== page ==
Law & Courts News in Brief

U.S. Appeals Court Upholds Texas Pledge of Allegiance

By Mark Walsh — October 18, 2010 1 min read

A federal appellate court last week upheld the inclusion of the words “one state under God” in the Texas Pledge of Allegiance, which state law requires public school children to recite daily unless excused by their parents.

The Texas pledge reads: “Honor the Texas flag; I pledge allegiance to thee, Texas, one state under God, one and indivisible.” The legislature adopted the pledge in 1933, and then amended it in 2007 with the reference to God to mirror the U.S. Pledge of Allegiance’s reference to “one nation under God,” and to recognize the nation’s Judeo-Christian heritage.

The pledge was challenged by two sets of Texas parents as an establishment of religion.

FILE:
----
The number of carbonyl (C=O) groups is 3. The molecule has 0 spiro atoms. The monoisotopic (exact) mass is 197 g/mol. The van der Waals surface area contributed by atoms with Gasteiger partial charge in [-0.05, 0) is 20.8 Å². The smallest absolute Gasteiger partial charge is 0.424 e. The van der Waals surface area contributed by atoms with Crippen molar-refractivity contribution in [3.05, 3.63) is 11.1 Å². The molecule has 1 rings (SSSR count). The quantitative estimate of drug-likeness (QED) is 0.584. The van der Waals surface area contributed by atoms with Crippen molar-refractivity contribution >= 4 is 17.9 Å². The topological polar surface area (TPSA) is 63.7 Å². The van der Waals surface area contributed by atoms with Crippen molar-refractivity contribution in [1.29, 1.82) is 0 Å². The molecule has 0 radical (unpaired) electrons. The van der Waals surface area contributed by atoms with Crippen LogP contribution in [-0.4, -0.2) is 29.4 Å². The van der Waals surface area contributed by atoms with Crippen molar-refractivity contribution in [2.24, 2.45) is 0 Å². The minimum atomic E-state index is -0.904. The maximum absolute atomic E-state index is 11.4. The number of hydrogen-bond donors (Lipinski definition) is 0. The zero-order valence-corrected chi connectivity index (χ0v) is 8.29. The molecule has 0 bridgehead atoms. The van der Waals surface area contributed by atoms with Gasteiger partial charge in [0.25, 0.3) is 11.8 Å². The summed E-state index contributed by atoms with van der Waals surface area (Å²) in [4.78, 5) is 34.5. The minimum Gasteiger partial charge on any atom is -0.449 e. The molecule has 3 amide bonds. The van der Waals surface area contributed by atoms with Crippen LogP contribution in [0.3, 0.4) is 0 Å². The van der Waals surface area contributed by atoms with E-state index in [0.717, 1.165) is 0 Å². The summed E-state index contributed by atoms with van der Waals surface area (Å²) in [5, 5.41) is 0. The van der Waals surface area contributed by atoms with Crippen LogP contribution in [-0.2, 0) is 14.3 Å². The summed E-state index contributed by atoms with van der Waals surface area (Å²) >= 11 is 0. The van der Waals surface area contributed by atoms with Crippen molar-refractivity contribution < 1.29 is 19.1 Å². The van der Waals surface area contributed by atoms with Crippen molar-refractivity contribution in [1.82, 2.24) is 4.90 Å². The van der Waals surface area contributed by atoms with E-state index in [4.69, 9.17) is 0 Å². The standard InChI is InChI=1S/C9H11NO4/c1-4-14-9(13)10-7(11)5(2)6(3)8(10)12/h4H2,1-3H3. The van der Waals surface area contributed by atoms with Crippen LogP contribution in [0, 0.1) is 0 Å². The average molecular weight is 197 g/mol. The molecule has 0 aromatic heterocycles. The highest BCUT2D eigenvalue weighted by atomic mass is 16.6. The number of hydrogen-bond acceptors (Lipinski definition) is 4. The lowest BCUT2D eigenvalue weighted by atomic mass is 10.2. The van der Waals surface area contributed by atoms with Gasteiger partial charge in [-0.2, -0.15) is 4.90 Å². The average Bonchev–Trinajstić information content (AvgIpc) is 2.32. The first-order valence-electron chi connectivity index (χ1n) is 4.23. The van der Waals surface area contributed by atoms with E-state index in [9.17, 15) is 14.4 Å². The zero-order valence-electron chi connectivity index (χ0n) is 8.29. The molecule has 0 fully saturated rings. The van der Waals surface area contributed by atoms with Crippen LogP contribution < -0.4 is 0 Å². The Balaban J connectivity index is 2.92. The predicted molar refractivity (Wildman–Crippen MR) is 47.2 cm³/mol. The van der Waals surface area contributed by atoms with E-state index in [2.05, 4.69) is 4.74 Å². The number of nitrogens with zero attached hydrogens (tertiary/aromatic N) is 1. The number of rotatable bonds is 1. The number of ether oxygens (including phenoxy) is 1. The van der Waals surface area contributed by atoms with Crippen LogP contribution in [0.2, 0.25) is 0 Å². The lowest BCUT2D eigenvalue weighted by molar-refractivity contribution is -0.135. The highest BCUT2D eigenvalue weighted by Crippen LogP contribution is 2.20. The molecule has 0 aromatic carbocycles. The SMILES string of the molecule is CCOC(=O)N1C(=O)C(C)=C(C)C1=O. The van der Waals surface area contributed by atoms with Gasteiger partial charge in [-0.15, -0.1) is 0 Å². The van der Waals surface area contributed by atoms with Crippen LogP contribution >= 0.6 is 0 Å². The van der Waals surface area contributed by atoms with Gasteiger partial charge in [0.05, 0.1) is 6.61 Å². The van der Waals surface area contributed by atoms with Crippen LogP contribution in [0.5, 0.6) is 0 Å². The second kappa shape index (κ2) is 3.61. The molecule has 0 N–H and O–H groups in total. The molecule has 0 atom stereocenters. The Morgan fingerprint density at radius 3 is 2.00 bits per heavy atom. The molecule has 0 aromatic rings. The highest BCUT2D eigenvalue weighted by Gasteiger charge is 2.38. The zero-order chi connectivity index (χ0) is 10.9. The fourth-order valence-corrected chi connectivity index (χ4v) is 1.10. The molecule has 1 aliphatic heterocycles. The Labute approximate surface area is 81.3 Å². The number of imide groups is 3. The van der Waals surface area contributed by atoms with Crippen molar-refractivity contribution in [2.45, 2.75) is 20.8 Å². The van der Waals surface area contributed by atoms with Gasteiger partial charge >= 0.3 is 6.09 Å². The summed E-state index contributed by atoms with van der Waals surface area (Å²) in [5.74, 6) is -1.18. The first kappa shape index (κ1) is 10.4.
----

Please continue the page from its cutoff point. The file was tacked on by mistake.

In its unanimous ruling in the case, Croft v. Perry, a three-judge panel of the U.S. Court of Appeals for the 5th Circuit, in New Orleans, wrote: “A reasonable observer would conclude that the pledge remains a patriotic exercise, intended to inculcate fidelity to the state and respect for its history and values, one of which is its religious heritage.”

A version of this article appeared in the October 20, 2010 edition of Education Week as U.S. Appeals Court Upholds Texas Pledge of Allegiance

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